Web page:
Event Date and Time: 
Thu, 2016-10-27 16:00 - 17:00
Location: 
Hennings 201
Intended Audience: 
Undergraduate

We "point out" some possibly serious errors which can arise from Poynting's treatment of energy fluxes - especially for time independent current flows in electrical conductors. The basic error made by Poynting is that he assumed, essentially that if two vectors, A and B have the same divergence then A = B. We show how this reasoning can be extended to hydrodynamics, and bow it can be used to explain some other quite unexpected results in soccer! We will also outline some of the difficulties we have experienced in trying to publish our results.

Simulating Spacetime

Speaker: 
Matt Choptuik
Event Date and Time: 
Thu, 2016-11-24 16:00 - 17:00
Location: 
Hennings 201
Intended Audience: 
Undergraduate

Numerical relativity deals with the computational solution of Einstein's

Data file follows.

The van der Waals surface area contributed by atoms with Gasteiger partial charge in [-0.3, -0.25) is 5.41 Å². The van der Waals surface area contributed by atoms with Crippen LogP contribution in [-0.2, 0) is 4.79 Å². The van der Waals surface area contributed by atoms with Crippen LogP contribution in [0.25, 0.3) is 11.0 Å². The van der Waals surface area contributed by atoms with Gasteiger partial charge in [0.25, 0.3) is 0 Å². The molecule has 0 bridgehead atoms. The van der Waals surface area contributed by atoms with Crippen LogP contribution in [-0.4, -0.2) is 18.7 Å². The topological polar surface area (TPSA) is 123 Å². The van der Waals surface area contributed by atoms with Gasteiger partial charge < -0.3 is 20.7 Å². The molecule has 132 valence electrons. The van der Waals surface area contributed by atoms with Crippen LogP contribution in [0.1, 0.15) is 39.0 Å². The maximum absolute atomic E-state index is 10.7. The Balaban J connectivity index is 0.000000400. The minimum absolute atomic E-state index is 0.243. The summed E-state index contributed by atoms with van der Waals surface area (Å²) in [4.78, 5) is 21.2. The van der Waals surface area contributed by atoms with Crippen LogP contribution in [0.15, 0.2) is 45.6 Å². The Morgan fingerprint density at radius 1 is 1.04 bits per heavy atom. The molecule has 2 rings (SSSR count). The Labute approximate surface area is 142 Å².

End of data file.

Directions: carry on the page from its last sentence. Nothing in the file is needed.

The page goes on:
equations for the general relativistic gravitational field.  Paralleling
what has happened in many other areas of science, the evolution of high
performance computing, in conjunction with the development of appropriate
numerical techniques, has enabled direct computational assault on many of
the most pressing problems in gravitational physics. 

Ultracold Disordered Quantum Gases

Speaker: 
Prof. Brian DeMarco (UIUC)
Event Date and Time: 
Thu, 2016-10-20 16:00 - 17:00
Location: 
Hennings 201
Intended Audience: 
Undergraduate

​Disorder is the rule, rather than the exception, in nature.  Despite this, we understand little about how disorder